The 20 Years’ War: America in Afghanistan
America’s war in Afghanistan successfully killed or captured most of al-Qaeda’s original senior leaders, destroyed their safe haven in Afghanistan, and helped prevent another 9/11-scale terrorist attack in the United States. But alongside those gains are the war’s failings: The Taliban and al-Qaeda reestablished safe haven in Pakistan, the Afghan state is weak and corrupt, the Afghan army is dependent on international support and its continued existence may be in doubt. The Taliban is resurgent, peace negotiations between it and the Afghan government have stalled, and jihadists are celebrating the American withdrawal as a victory for their cause.
These failings stemmed from strategic blunders committed by every commander in chief who oversaw the 20-year effort there: George W. Bush’s light footprint and war in Iraq, Barack Obama’s self-defeating doubts and withdrawal timetables, Donald Trump’s peace deal, and now Joe Biden’s withdrawal. These decisions helped make a bad situation worse and virtually assured that the future course of events in Afghanistan will reflect the Taliban’s interests more than the United States’. These errors share in common a failure to understand what America’s interests were in Afghanistan and how to achieve them at acceptable cost within the constraints imposed by external circumstances.
Bush’s Light Footprint, 2001–2006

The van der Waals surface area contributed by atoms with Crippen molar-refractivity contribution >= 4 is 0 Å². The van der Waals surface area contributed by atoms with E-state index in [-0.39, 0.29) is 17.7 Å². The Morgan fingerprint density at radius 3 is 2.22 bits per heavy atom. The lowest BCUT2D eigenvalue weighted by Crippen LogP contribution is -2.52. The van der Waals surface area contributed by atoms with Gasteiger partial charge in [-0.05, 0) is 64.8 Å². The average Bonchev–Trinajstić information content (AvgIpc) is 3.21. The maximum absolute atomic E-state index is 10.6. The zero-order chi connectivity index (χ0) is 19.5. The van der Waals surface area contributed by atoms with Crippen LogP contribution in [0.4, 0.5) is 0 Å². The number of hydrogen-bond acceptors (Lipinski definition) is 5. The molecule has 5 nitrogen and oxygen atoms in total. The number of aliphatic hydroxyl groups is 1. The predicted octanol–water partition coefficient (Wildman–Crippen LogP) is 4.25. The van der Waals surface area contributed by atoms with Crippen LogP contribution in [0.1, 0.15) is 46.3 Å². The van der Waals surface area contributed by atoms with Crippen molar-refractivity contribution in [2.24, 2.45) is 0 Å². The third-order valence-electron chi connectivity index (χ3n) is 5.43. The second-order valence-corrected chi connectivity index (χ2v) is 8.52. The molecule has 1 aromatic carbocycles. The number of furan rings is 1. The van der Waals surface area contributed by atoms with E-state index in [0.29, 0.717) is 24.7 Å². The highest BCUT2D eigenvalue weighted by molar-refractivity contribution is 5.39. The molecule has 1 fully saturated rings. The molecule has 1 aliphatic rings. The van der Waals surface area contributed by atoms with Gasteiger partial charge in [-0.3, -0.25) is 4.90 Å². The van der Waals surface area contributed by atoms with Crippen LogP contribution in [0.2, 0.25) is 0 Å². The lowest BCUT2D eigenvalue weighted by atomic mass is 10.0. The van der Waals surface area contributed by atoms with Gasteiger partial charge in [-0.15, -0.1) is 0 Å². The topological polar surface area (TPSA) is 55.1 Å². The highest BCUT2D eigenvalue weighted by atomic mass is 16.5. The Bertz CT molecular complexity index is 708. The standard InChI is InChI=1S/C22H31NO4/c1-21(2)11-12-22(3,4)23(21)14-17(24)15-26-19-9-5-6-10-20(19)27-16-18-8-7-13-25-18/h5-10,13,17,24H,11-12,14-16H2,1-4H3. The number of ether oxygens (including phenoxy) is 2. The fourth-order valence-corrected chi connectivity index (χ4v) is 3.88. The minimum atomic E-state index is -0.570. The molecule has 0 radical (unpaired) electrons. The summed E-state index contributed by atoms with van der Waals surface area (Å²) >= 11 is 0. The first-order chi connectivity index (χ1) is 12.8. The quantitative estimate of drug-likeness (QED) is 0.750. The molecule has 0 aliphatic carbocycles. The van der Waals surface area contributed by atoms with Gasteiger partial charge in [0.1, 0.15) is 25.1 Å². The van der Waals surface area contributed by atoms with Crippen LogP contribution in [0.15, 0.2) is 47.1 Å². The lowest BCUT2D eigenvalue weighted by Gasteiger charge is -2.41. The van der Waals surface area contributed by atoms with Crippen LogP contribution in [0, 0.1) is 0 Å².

Bush approached the prospect of war in Afghanistan predisposed to favor a light footprint, not just in military power but civilian resources and reconstruction assistance. He had campaigned against “nation-building” in 2000 and criticized the Clinton administration for using the military for humanitarian purposes. Secretary of Defense Donald Rumsfeld sought to transform the military by substituting high technology for manpower, which predisposed him to oppose manpower-intensive operations like peacekeeping or nation building. And based on a version of Afghan history then circulating in Washington that painted Afghanistan (inaccurately) as a legendarily xenophobic “Graveyard of Empires” hypersensitive to foreign involvement, Bush and many of his advisers believed that they had to avoid appearing like an imperial occupier at all costs.
The initial military campaign seemed to justify their beliefs in the efficacy of a light footprint. A small number of U.S. Special Operations forces and intelligence personnel embedded themselves with Afghan Northern Alliances forces and Pashtun militias to coordinate Afghan ground attacks with American air power. The U.S.-Afghan linkup was an impressive and successful improvisation: Operations started on October 7, 2001; Konduz fell on November 7, ending Taliban rule in the north; the Taliban government fell from power exactly a week later without a fight; and the Taliban was routed in its home territory of Kandahar on December 7. Operations against al-Qaeda at Tora Bora in Nangarhar Province in December 2001, and the Shahi Kot valley of Paktia Province in March 2002 appeared to be the last major operations of the war. Some scholars hailed the “Afghan model” as a new form of warfare for the 21st century.